Book Publishing on Demand Or Publishing Your Own Book?

Whether you book publish your own a course in miracles, try book publishing on demand, or try traditional publishing, you should look into the details of the deal before you leap. Your print or ebook is soon to be finished. You wonder if you should try to get an agent to represent you to the publisher. Maybe you’ve already sent out your query letter to some agents. You dream “how great it would be to be taken under a publisher’s wings.” What’s wrong with this picture? Even if an agent has given you the go and asks for a book proposal that has specific marketing information in (it takes three-seven months to write), you still have to face reality.

Are you willing to wait on the traditional publishing process 2 years? Are you willing to accept around 2-5% of the profits? Do you realize that after a few months of one initial book tour (of which you must pay all costs from your book sales), you are on your own? And, if you don’t put a lot of time into promotion, your book will fade away within 2 months from the brick and mortar book store shelves. All unsold and coffee-stained books left will be returned, and the cost is deducted from the author’s royalties. Unless you are a favored celebrity or famous author, publishers put little time or money into your book’s promotion. Without that benefit, why go this way?

Who says you can’t publish your own book? It will certainly cost you less than you imagine, under $1000 for a print version and close to nothing for your eBook. Self-publishing will bring you all the profits. It will put you in charge to make suitable and favorable writing, publishing, and promotion decisions.

With a little help from professionals! These entrepreneurial experts such as book coaches, book designers, and eBook specialists can guide you through publishing success. These people may give teleseminars, small group coaching experiences, and other inexpensive ways to learn the ropes. These pros will shorten your learning curve too, so you get the right help right away to write the right book right away.

When you think you still have to promote your books, even with a publisher, why not keep most of the profits and do some of the work yourself? Learn from your bookcoach’s experiences, “Do What You Do Best -and Hire the Rest!” (That doesn’t mean you can’t barter for services). Check out the methods below and see which one suits you best, is more rewarding, and far more profitable.

In self-publishing, you are the boss. You get to choose the cover, the style, the layout, the message, even the format (eBook or Print Book). Since you are the one enthused about it, you will be able to capitalize and can promote far better than many publishers. In self-publishing, who do you think can sell your book the best? You, the passionate author in love with his or her book, or the rookie publisher’s employee in charge of publicizing your book?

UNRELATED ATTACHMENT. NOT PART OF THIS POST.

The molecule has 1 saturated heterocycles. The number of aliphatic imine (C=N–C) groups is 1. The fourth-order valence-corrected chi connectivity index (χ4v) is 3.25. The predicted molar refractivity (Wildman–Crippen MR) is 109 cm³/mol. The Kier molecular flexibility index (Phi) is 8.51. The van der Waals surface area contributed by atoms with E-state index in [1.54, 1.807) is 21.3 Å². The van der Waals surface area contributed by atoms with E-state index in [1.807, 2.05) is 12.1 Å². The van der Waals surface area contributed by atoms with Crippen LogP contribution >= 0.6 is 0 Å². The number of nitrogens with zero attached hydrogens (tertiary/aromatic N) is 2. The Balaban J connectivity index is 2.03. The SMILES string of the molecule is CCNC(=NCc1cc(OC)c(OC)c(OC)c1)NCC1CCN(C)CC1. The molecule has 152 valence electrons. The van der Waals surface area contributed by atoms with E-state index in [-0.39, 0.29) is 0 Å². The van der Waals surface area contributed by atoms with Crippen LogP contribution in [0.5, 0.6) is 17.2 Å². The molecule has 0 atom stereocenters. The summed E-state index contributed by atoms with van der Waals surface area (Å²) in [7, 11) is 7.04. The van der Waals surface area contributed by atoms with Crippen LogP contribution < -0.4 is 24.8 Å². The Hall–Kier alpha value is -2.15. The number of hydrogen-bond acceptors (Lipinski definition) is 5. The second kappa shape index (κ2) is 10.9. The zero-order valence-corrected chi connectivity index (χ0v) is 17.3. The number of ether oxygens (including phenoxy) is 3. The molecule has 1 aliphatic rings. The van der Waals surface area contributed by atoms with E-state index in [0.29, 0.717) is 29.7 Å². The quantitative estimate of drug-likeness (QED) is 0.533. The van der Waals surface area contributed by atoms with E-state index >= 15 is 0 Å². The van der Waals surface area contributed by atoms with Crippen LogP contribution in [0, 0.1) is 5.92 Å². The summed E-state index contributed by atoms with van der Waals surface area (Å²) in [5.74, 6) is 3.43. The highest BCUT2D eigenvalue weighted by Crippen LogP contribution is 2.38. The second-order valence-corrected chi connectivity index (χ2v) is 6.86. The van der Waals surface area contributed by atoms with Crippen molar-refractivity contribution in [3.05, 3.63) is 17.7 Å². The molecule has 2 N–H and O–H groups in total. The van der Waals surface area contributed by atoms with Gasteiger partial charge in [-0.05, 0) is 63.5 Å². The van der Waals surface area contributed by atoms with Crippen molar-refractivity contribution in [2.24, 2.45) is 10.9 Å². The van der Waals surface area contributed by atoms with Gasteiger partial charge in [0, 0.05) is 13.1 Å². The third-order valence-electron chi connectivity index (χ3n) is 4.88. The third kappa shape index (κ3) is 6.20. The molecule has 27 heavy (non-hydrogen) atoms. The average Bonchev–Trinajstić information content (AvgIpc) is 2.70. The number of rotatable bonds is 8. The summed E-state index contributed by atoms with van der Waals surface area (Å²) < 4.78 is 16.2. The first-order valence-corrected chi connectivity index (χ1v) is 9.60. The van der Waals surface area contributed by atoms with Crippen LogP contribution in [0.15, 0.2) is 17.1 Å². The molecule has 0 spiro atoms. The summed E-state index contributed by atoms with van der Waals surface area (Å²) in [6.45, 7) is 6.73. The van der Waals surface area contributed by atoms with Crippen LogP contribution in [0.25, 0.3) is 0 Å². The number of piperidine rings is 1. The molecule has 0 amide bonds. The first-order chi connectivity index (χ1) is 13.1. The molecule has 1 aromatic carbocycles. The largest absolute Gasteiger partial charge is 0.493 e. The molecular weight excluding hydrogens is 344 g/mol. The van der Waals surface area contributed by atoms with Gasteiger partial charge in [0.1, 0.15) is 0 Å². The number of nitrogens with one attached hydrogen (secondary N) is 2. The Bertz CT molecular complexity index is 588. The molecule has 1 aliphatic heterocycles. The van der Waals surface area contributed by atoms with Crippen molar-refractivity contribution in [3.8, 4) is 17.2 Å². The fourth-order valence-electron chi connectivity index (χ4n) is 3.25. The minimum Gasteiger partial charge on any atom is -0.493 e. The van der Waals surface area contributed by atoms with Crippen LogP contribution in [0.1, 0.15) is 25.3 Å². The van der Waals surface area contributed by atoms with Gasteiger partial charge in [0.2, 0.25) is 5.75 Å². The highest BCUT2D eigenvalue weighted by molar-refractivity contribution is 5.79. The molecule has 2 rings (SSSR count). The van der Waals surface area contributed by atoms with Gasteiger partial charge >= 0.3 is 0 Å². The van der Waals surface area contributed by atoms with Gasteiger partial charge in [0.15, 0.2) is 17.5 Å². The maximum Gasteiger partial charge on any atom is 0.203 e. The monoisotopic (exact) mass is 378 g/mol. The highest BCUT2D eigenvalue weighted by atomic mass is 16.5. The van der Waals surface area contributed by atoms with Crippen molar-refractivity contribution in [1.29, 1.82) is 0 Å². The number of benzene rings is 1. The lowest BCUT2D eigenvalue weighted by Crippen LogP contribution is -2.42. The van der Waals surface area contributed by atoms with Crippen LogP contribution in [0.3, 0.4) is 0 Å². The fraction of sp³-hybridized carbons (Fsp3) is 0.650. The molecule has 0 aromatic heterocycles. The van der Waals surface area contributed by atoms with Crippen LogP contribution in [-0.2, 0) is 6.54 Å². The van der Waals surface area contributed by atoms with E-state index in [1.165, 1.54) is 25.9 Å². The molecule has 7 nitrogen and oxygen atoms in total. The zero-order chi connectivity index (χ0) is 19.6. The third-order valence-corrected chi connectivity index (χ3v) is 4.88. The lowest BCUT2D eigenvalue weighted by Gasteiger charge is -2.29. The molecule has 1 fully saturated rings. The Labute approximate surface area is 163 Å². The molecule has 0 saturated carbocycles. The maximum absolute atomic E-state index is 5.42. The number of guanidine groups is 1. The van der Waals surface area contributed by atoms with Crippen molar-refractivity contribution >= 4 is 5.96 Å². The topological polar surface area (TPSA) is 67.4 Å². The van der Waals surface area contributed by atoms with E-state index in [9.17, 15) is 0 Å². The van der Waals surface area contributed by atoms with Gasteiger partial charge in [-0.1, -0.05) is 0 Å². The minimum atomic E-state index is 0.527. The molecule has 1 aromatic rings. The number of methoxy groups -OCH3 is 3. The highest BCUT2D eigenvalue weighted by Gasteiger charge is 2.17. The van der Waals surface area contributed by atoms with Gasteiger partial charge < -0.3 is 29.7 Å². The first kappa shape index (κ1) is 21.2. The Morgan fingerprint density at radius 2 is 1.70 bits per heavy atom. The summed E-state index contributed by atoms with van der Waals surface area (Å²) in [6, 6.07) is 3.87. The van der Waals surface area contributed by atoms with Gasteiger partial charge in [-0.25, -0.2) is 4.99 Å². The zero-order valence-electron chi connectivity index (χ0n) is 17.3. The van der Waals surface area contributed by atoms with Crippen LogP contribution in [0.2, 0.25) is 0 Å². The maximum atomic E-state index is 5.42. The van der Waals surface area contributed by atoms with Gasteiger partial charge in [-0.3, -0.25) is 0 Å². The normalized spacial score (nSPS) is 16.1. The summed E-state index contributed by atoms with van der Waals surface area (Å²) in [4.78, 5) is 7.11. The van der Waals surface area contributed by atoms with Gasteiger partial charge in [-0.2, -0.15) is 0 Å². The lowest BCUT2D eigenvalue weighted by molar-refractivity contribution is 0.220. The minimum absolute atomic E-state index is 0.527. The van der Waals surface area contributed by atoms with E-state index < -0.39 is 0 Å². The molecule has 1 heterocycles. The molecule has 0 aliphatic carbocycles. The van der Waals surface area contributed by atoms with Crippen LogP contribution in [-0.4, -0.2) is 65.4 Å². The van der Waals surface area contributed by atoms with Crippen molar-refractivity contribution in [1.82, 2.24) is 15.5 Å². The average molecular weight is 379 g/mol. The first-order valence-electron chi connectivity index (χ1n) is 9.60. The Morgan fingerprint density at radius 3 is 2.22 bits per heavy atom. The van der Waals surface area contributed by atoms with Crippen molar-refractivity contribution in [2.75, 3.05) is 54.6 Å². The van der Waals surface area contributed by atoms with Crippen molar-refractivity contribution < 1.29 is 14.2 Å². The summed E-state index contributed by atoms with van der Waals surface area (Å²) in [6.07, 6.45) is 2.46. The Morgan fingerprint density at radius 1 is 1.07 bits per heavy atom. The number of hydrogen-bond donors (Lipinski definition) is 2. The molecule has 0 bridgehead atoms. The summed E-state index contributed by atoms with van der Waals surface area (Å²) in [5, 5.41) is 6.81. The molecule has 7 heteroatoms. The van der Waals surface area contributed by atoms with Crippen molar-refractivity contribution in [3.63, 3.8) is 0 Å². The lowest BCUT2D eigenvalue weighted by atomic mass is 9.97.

1. Hire the Publisher/Printer yourself to just print your book from your word file. POD companies like do short runs from 1 – 2500 books. They will put your files into Portable Document Format (PDF) to sell on your web site or another site you choose to sell your books. A complete explanation of these opportunities are included in the How to Write your eBook or Other Short Book–Fast!

Referred to as POD, many companies who say they are POD Publishers are really printers. With a company like Deharts, you keep all of your book’s rights. This method helps you make much more profit from your effort and you will get your book out to the buyers so much faster, making faster profits. The turnaround is around 6-8 weeks ( instead of the traditional publisher’s two years) so it pays to plan ahead. A $15 book may cost $4-$5 to print for a small run of around $100 . Your book coach recommends you print only what you can sell in three-four months. These you can sell at the back of the room or on your own web site and make $11 each book. When you order 500 books, the price drastically drops and your profit rises.

The upside of this choice? Some will list you with Ingraham, one of the largest book distributors in the U.S., linked to most bookstores. For a fee from $750-$1000, these companies will give you an ISBN number if you plan to sell your book on someone else’s web site. They will offer your book at their site among the other 25,000 titles. They may list you in, and some will format your book. The downside? Check to see if you need these services. You don’t need an ISBN # if you sell from your own web site. You probably won’t sell your book in a brick and mortar book store. (because it’s not where your audience goes for you book’s topic-They go online to buy) Think about your book and where your best market is. Opinions from Dan Poynter, John Kremer, and myself say, “Bookstores are a lousy place to sell books.” Walk ins are not looking for an unknown author’s book.

Be aware these sites list books, but don’t promote or market them. They give you a 100 words description. That’s usually not enough to show you the reasons to buy this book. Your coach recommends you write a sales letter for your site, and a shorter one for email promotion. If copy on their site doesn’t sell your book, you could have taken that money to be listed there to make your own one-page book web site you can get designed by a pro for around $500. Then, you can get targeted free traffic to your web site with advanced article marketing and use social media like Facebook and twitter to partner with.

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